6.2 Patients’ and dieticians’ opinions on significance of nutrition in the management of

T2DM

..................................................................................................................................... 25

6.3 Conclusion

........................................................................................................................ 26

7. RIGOUR AND TRUSTWORTHINESS

................................................................................ 28

8. DISCUSSION

......................................................................................................................... 29

REFERENCES

........................................................................................................................... 31

APPENDICES

............................................................................................................................ 37

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1. INTRODUCTION

This is a bachelor thesis in the nutritional management of the type 2 diabetes mellitus

(T2DM). T2DM is a disease defined on the basis of abnormalities of glucose metabolism which develops in people who are genetically susceptible. It is a combination of defect in insulin secretion and insulin resistance at the site of insulin action in muscle, liver and adipose tissues. Research shows that the most common people with the T2DM are obese, and obesity itself cause some degree of insulin resistance. Insulin secretion improves with the weight loss but the hyperglycemia seldom returns to normal. Therefore lifestyle also plays a critical role in the development of T2DM. Thus, nutrition therapy is the fundament of the treatment; it plays a very important role in the management of the T2DM. Nutrition, exercise and weight loss can effectively control the metabolic abnormalities in the early stage of the disease process. There are many nutrition intervention that are effective including decreased calorie and fat intake, carbohydrate counting, insulin-carbohydrate ratio, healthy food choices and behavioral strategies. (Burant & Young 2012, 35, 39.)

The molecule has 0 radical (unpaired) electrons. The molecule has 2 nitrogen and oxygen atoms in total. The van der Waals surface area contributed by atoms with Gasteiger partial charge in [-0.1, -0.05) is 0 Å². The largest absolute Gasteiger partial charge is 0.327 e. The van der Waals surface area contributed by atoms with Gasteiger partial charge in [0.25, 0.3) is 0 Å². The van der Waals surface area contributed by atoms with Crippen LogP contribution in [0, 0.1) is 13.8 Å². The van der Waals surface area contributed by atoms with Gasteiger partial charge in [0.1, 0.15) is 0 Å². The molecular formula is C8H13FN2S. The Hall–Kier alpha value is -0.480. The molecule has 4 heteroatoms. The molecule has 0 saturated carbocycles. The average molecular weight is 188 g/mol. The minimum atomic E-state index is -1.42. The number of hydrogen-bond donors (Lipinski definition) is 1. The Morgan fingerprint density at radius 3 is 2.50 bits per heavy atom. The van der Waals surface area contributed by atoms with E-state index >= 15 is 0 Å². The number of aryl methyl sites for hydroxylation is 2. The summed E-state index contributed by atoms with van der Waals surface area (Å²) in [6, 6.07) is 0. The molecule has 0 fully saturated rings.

The rate of T2DM patients with complications is increasing on a daily basis and globally it is ranked as a fourth leading cause of death. From the report of the World

Health Organization (WHO), it is indicated that 347 million people worldwide have diabetes and estimated 3.4 million people have died from the consequences of high blood sugar. Above all, this figure will increase by two third between 2008 and 2030.